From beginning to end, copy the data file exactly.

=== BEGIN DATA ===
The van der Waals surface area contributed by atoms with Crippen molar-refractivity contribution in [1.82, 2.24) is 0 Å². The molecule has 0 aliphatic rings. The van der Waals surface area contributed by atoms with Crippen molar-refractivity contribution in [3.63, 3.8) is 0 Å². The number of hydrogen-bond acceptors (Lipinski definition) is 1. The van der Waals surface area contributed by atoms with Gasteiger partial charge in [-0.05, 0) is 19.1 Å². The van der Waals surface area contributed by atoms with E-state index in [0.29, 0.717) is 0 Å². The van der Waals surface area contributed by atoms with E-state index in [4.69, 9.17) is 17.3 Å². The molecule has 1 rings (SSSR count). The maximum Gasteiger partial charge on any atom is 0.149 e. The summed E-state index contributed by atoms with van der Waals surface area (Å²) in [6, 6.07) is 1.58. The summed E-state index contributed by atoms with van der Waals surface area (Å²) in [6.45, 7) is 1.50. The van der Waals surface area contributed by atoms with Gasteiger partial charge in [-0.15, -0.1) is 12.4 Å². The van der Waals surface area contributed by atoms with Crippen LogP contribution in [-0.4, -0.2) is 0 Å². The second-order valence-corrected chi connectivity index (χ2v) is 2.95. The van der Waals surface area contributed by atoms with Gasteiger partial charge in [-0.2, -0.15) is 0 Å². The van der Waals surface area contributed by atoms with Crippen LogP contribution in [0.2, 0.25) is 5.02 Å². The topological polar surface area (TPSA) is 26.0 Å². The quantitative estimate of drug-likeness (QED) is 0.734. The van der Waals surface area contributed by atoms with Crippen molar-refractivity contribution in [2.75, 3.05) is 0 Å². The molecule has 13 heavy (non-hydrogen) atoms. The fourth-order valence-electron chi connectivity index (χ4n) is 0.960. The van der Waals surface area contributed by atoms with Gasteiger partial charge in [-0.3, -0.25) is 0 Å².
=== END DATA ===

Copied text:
The van der Waals surface area contributed by atoms with Crippen molar-refractivity contribution in [1.82, 2.24) is 0 Å². The molecule has 0 aliphatic rings. The van der Waals surface area contributed by atoms with Crippen molar-refractivity contribution in [3.63, 3.8) is 0 Å². The number of hydrogen-bond acceptors (Lipinski definition) is 1. The van der Waals surface area contributed by atoms with Gasteiger partial charge in [-0.05, 0) is 19.1 Å². The van der Waals surface area contributed by atoms with E-state index in [0.29, 0.717) is 0 Å². The van der Waals surface area contributed by atoms with E-state index in [4.69, 9.17) is 17.3 Å². The molecule has 1 rings (SSSR count). The maximum Gasteiger partial charge on any atom is 0.149 e. The summed E-state index contributed by atoms with van der Waals surface area (Å²) in [6, 6.07) is 1.58. The summed E-state index contributed by atoms with van der Waals surface area (Å²) in [6.45, 7) is 1.50. The van der Waals surface area contributed by atoms with Gasteiger partial charge in [-0.15, -0.1) is 12.4 Å². The van der Waals surface area contributed by atoms with Crippen LogP contribution in [-0.4, -0.2) is 0 Å². The second-order valence-corrected chi connectivity index (χ2v) is 2.95. The van der Waals surface area contributed by atoms with Gasteiger partial charge in [-0.2, -0.15) is 0 Å². The van der Waals surface area contributed by atoms with Crippen LogP contribution in [0.2, 0.25) is 5.02 Å². The topological polar surface area (TPSA) is 26.0 Å². The quantitative estimate of drug-likeness (QED) is 0.734. The van der Waals surface area contributed by atoms with Crippen molar-refractivity contribution in [2.75, 3.05) is 0 Å². The molecule has 13 heavy (non-hydrogen) atoms. The fourth-order valence-electron chi connectivity index (χ4n) is 0.960. The van der Waals surface area contributed by atoms with Gasteiger partial charge in [-0.3, -0.25) is 0 Å².